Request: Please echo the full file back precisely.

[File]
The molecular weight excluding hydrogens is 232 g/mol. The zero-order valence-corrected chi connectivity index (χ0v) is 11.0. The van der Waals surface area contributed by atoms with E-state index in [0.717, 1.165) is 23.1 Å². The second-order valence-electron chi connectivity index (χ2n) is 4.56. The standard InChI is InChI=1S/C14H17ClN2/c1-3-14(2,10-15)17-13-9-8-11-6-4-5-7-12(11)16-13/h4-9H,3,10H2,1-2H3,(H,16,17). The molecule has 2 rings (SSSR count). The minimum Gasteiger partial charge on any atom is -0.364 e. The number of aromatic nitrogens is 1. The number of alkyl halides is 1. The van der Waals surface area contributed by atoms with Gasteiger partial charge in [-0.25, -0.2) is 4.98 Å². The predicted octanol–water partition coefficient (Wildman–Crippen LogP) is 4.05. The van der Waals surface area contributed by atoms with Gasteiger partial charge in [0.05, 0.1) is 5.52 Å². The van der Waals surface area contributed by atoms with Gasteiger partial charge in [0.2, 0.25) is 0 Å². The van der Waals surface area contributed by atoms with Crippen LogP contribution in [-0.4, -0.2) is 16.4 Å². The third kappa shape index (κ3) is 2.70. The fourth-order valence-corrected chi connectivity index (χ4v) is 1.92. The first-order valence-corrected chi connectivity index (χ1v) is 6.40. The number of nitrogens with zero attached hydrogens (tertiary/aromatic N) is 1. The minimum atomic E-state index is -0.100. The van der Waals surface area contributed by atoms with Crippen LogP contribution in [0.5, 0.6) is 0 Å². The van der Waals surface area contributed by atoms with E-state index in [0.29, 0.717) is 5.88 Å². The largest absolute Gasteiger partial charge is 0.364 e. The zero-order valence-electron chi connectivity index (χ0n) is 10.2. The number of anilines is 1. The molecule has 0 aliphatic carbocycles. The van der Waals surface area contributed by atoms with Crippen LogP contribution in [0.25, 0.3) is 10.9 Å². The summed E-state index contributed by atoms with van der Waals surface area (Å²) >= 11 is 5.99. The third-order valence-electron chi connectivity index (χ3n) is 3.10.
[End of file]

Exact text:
The molecular weight excluding hydrogens is 232 g/mol. The zero-order valence-corrected chi connectivity index (χ0v) is 11.0. The van der Waals surface area contributed by atoms with E-state index in [0.717, 1.165) is 23.1 Å². The second-order valence-electron chi connectivity index (χ2n) is 4.56. The standard InChI is InChI=1S/C14H17ClN2/c1-3-14(2,10-15)17-13-9-8-11-6-4-5-7-12(11)16-13/h4-9H,3,10H2,1-2H3,(H,16,17). The molecule has 2 rings (SSSR count). The minimum Gasteiger partial charge on any atom is -0.364 e. The number of aromatic nitrogens is 1. The number of alkyl halides is 1. The van der Waals surface area contributed by atoms with Gasteiger partial charge in [-0.25, -0.2) is 4.98 Å². The predicted octanol–water partition coefficient (Wildman–Crippen LogP) is 4.05. The van der Waals surface area contributed by atoms with Gasteiger partial charge in [0.05, 0.1) is 5.52 Å². The van der Waals surface area contributed by atoms with Gasteiger partial charge in [0.2, 0.25) is 0 Å². The van der Waals surface area contributed by atoms with Crippen LogP contribution in [-0.4, -0.2) is 16.4 Å². The third kappa shape index (κ3) is 2.70. The fourth-order valence-corrected chi connectivity index (χ4v) is 1.92. The first-order valence-corrected chi connectivity index (χ1v) is 6.40. The number of nitrogens with zero attached hydrogens (tertiary/aromatic N) is 1. The minimum atomic E-state index is -0.100. The van der Waals surface area contributed by atoms with Crippen LogP contribution in [0.5, 0.6) is 0 Å². The van der Waals surface area contributed by atoms with E-state index in [0.29, 0.717) is 5.88 Å². The largest absolute Gasteiger partial charge is 0.364 e. The zero-order valence-electron chi connectivity index (χ0n) is 10.2. The number of anilines is 1. The molecule has 0 aliphatic carbocycles. The van der Waals surface area contributed by atoms with Crippen LogP contribution in [0.25, 0.3) is 10.9 Å². The summed E-state index contributed by atoms with van der Waals surface area (Å²) >= 11 is 5.99. The third-order valence-electron chi connectivity index (χ3n) is 3.10.